Model good self-care. It’s important for you to maintain a realistic and positive perspective, to maintain your own life and responsibilities, and to seek help when you feel overwhelmed or don’t know how to handle a situation.
Men and women tend to grieve in different ways.
Australian society has generally expected that men fulfill a protector/provider role, and that women fulfill a nurturer/career role. There are lots of theories and arguments about whether these roles are good or bad, where they came from, and whether they can or should be changed. What we do know for sure is that they continue to have a strong influence on our behavior and how we experience and respond to our emotions.How men and women grieve is significantly linked to these roles and the different expectations society has of us. The way in which many men deal with loss and grief can best be understood by thinking about their expected role in society. Despite many changes in our society, it is still part of a man's role to do nearly all of the dangerous, unhealthy and life threatening work. For example, 95% of deaths and permanent disabilities from workplace injuries are male. Only men are conscripted and sent to war. Men are generally expected to protect their wives, children, and the community (such as in time of war).
How do men's roles affect how they experience and respond to their emotions and grief?
- may tend not to be as self caring emotionally as women
- often do not want to be seen to care too much about their own emotional pain
- may have to connect more consciously with their emotions or grief than women need to do
- are often reliant on women for a sense of emotional stability
- may need privacy and a sense of being personally safe before they can face their emotions
- may need time away or alone to think things through, or to express their emotions
- may exhibit and express more anger than women appear to do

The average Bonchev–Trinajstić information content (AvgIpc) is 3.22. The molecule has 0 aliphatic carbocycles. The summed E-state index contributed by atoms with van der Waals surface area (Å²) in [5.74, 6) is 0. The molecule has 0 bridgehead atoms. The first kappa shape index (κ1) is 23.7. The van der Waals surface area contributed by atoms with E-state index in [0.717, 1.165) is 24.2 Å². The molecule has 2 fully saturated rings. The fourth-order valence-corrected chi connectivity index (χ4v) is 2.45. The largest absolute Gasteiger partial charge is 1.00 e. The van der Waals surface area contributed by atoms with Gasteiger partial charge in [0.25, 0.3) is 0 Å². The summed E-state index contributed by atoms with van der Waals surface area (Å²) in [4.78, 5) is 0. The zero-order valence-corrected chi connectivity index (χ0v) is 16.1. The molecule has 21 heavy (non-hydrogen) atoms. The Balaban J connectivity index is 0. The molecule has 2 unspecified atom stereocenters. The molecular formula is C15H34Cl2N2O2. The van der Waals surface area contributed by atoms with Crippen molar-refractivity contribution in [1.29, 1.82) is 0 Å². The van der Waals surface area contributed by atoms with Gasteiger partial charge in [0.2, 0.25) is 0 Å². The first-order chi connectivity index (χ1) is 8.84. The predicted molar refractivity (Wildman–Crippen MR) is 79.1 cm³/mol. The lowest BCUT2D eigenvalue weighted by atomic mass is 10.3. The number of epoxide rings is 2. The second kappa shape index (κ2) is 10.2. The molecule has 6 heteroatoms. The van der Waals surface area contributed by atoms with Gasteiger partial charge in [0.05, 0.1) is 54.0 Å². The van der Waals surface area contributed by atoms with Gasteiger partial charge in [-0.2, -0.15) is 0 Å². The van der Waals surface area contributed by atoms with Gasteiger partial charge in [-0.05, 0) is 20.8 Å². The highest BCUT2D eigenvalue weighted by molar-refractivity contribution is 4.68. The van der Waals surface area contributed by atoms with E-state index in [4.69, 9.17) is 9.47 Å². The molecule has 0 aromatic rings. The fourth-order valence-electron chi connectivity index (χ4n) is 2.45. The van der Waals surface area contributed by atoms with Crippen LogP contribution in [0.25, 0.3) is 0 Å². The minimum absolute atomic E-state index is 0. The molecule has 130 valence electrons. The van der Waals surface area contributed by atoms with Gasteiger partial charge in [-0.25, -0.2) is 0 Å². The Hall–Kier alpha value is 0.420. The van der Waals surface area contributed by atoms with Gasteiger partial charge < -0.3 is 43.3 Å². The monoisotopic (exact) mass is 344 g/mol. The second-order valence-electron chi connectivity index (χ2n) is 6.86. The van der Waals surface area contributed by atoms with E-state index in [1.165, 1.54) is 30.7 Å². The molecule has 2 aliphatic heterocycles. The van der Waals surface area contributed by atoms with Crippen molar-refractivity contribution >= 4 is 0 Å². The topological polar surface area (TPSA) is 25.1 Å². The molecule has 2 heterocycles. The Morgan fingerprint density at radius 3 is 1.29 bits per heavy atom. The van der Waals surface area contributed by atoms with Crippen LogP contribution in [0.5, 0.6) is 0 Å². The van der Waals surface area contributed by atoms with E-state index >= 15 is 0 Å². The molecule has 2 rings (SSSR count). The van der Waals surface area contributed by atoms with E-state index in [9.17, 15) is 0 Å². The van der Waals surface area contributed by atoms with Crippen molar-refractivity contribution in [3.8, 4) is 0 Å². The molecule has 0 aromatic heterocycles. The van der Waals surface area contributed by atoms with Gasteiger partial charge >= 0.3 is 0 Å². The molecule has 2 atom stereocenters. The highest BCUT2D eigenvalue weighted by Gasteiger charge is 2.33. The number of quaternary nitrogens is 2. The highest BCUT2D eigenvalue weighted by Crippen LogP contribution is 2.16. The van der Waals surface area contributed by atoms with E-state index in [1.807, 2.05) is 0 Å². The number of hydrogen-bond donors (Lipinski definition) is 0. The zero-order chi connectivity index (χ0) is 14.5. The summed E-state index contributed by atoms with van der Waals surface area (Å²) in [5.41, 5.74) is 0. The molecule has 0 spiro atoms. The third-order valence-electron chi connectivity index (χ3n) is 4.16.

- will likely not respond favorably to being expected to be more public or obvious in their emotions than they feel comfortable with
- may tend to move in and out of their grief issues and emotions more than women appear to do
- can often achieve the same progress in grieving through ritual activities (such as doing or making something) as women, who may talk and cry out their grief
- may be more comfortable expressing their grief through action and activity (including thinking things through)
How can grieving men best help themselves?
- By showing courage in allowing themselves to experience the painful emotions of grief (rather than pushing them underground)
- By communicating clearly to others their need to be alone and to deal with their feelings in private
- By not shutting others out, but keeping communication open in their relationships
- By tuning into their bodies (because feelings that have built up can often be discovered there and released into experience)
- By consciously using rituals and activity through which to express and work with their grief
- By slowing down and making time for being reflective and to connect with their grief (making time to grieve in order for there to be time to heal)
- By staying close to reliable friends and talking to them
- By making time to garden or be out in the natural environment
- By keeping up good health through moderate exercise, good food and plenty of sleep and not consuming too much alcohol
Coping with the reactions of others
You are now painfully aware that most people in our society struggle to insulate themselves from the ways in which we all remain vulnerable to injury and death. Know that it will be very difficult for acquaintances and strangers in your daily life to be comfortable putting themselves in your shoes now. Many individuals struggle to deal with bad things that happen to others, often using humor as a defense. You may become aware (in a new way), of the tasteless jokes that often circulate after a tragedy. Another common reaction of acquaintances and even friends is to try to manage or criticize your manner of reacting to this event. The fact is that each of us is an individual. We like different foods, wear different clothing, and choose unique lifestyles. It stands to reason that, at the most painful times in our lives, we would also grieve in our own way. How we choose to grieve is determined by things like our heritage (including religious, cultural, and family issues that we have learned), our society's views of death, and our individual personalities and beliefs.